I think there's always pieces of yourself that bleed into your character. That's inevitable - Dustin Clare


image by: Journal of Otology & Rhinology

HWN Suggests

When Should You Worry About a Nosebleed?

Everyone has had a nosebleed at one time or another. So, what's the best way to deal with this bloody issue...

Tip# 1: Don’t Panic - despite the horror-movie appearance of the scene, nosebleeds are rarely a dangerous thing.

Tip# 2: Blow your nose - this doesn’t seem to make sense, but often the presence of clots in the nose prolong the bleeding. Blowing out the clots won’t make the nose bleed more, but less. Trust me on this one.

Tip# 3: Use a decongestant nasal spray - if you have neo-synephrine or Afrin nasal spray, a spray of that will cause the blood vessels to shrink and stop bleeding.

Tip# 4: Hold the nose - pinch the nose closed just below the…

read full article


 When Should You Worry About a Nosebleed?

Learn what causes nosebleeds, how to treat them, and the 4 signs that may mean you need to get your nosebleed checked out.


If rebleeding occurs: •Attempt to clear nose of all blood clots. •Spray nose four times in the bleeding nostril(s) with a decongestant spray such as Afrin or Neo-Synephrine. •Repeat the steps to stop an anterior nosebleed. •Call a doctor if bleeding persists after 30 minutes or if nosebleed occurs after an injury to the head.


More rarely, a nosebleed can begin high and deep within the nose and flow down the back of the mouth and throat, even if the patient is sitting or standing.


One of the best resources for nosebleeds.


First, stay calm and reassure your preschooler. Nosebleeds are very common and are rarely a cause for concern.


A few nosebleeds stem from large vessels in the back of the nose. These nosebleeds can be dangerous. They may occur after an injury. This type of nosebleed is more common in the elderly and is often due to high blood pressure, atherosclerosis, daily aspirin use or bleeding disorders. Usually, the older the patient, the more serious the nosebleed.


If you get a nosebleed, sit down and bend forward. Sitting is preferable to lying down, since keeping the head above the level of the heart will help reduce the bleeding. Bending forward is also important. It lets the blood drain out through the nose rather than down the throat. Hold the soft portion of your nose pinched together with your fingers until the bleeding stops. This might take five to ten minutes. Placing an ice pack across the bridge of your nose can also be helpful.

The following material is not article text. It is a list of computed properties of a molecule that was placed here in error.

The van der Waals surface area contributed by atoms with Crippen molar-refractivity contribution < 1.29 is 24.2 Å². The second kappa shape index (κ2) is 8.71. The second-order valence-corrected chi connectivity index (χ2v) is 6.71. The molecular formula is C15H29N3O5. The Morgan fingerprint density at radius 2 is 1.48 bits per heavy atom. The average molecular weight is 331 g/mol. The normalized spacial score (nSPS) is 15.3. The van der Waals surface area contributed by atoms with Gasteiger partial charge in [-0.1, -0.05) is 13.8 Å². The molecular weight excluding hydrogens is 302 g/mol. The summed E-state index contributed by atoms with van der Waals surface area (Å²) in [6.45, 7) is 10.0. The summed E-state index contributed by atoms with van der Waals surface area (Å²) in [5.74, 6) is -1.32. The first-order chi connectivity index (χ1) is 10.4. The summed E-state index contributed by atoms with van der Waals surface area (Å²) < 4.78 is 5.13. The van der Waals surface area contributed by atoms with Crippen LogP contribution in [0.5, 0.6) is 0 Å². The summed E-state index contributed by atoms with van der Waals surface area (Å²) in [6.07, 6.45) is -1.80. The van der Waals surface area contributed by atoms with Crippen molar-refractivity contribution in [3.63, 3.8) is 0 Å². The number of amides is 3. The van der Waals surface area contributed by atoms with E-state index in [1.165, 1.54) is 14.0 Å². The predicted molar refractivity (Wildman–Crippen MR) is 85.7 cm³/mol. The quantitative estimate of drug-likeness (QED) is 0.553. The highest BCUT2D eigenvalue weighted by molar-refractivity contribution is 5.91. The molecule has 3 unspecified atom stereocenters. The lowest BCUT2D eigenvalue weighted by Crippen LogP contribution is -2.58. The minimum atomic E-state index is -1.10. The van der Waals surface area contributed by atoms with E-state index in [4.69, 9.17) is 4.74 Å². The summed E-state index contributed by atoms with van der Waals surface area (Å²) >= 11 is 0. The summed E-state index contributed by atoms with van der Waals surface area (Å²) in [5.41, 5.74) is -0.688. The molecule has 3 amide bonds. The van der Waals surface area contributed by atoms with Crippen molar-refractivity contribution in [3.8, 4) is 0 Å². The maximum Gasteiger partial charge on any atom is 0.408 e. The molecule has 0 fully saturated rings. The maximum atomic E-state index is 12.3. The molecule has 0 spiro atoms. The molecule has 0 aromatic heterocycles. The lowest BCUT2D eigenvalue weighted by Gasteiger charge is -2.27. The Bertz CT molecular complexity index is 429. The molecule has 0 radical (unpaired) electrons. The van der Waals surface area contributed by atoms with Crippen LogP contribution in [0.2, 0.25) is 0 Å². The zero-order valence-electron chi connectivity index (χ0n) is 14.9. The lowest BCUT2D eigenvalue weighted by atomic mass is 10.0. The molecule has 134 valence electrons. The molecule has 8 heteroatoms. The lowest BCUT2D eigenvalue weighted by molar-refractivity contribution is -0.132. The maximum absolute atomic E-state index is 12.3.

Lying down with a nosebleed is not recommended. You should avoid sniffing or blowing your nose for several hours after a nosebleed. If bleeding persists, a nasal spray decongestant (Afrin, NeoSynephrine) can sometimes be used to close off small vessels and control bleeding.


Having a nosebleed (epistaxis) is common in children. Nosebleeds are usually mild and easily treated. Sometimes bleeding can be more severe. This is usually in older people, or in people with other medical problems such as blood disorders. Get medical help quickly if the bleeding is severe, or if it does not stop within 20-30 minutes.


The most common kind of nosebleed is an anterior nosebleed, which comes from the front of the nose. Capillaries, or very small blood vessels, that are inside the nose may break and bleed, causing this type of nosebleed.

Introducing Stitches!

Your Path to Meaningful Connections in the World of Health and Medicine
Connect, Collaborate, and Engage!

Coming Soon - Stitches, the innovative chat app from the creators of HWN. Join meaningful conversations on health and medical topics. Share text, images, and videos seamlessly. Connect directly within HWN's topic pages and articles.

Be the first to know when Stitches starts accepting users

Stay Connected